From boone-crockett.org: Justin Eckert… watched this mule deer buck during summer scouting sprout his new antler set, until the buck contracted an unknown disease (or was injured) that almost finished him. Somehow this buck made a full recovery to a healthy body weight, but not before the ordeal took its toll (on the rack). Yeah, he ended up growing one of the coolest racks I’ve seen from 2012. Handle Bars! And see how he didn’t lose the velvet on right side? Man, gonna be a killer mount.
Hope you’ve been following our recent string of unicorn buck posts, I believe we’re compiling the most/best info on this unusual topic. Thanks to Wren for this most recent photo from Texas: Mike, this skull was found by a neighbor close to where Jake Steen shot his unicorn buck (scroll down below). Thought the skull would really help folks understand this phenomenon. Yes, it shows the growth as well as I’ve seen it. Scientists say a unicorn tine is caused by trauma to the front facial bone, such as (and most likely I reckon) a tine puncture from another buck. Most of the unicorn tines I’ve seen (in pictures, never seen one in the wild) sprout from the bone area [...]
Our buddy Wren (thanks man!) saw our post on unicorn bucks this morning and sent these pictures. This uni was shot just last December by Jake Steen on his family's ranch in Texas. Wren reports that on early trail-camera photos of this buck, the velvet on the unicorn was so white that for a time they thought it might be a broken-off tine stuck in a cinus cavity. But it turned out to be a true uni. I'm sure jake and everybody has wondered how rare his buck is. Well, as scientist Hellickson, says at least i in 4,000 rare. And with that cool white face coloration and the sticker on the unicorn tine, I'd say 1 in a million! Note the buck's main [...]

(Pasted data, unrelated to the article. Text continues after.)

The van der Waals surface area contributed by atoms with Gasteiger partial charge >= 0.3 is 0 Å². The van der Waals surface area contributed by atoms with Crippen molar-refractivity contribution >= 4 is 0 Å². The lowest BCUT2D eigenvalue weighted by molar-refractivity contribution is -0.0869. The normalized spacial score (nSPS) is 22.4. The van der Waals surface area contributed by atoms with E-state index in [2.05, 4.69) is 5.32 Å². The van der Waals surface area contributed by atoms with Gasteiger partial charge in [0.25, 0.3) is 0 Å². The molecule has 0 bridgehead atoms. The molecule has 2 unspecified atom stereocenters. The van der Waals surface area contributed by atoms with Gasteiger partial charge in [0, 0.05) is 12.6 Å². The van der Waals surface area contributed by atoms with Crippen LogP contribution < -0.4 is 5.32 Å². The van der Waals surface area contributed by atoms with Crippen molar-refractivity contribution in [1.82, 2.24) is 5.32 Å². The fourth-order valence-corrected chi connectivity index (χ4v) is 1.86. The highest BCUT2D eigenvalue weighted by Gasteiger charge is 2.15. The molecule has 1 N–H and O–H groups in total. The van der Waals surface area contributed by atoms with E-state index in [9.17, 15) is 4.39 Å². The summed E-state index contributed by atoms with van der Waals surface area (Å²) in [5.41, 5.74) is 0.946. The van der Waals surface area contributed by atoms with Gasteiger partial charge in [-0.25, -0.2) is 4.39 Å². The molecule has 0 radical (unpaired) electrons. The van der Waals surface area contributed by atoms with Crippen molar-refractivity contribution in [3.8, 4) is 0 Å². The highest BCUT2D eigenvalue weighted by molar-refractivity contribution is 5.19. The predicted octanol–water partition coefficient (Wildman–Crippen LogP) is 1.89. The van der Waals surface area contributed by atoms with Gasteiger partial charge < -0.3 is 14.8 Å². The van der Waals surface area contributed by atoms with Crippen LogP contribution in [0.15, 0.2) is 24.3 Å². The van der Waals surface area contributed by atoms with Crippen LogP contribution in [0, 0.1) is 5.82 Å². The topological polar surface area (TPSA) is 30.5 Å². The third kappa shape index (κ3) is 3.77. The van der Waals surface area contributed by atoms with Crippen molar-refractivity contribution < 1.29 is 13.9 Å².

A fellow sent this photo and wondered if it was BS or legit. Well, this is either a hoax (tine stuck on deer's nose) or a unicorn. How common or rare is a unicorn buck? Is it possible a tine could grow out of the buck's forehead? Short answer, yes, tines can and do grow there. Mickey Hellickson, one of the top whitetail scientists in the world, says: It is caused by trauma to the frontal bone. This entire region of the skull is capable of growing antler, and if an area of the frontal bone is injured (such as a tine puncture from another buck) the trauma may cause an antler to grow from the injury. Interestingly, researchers have even experimentally caused antlers to [...]
From the Buckmasters Facebook page: Buckmasters and the BTR announce the biggest buck of 2012! We verified this is a wild, free-roaming buck and not an escapee from a deer farm. Unfortunately, it was the victim of EHD and found by someone in Kansas who wishes to remain anonymous, recovered with an official salvage tag.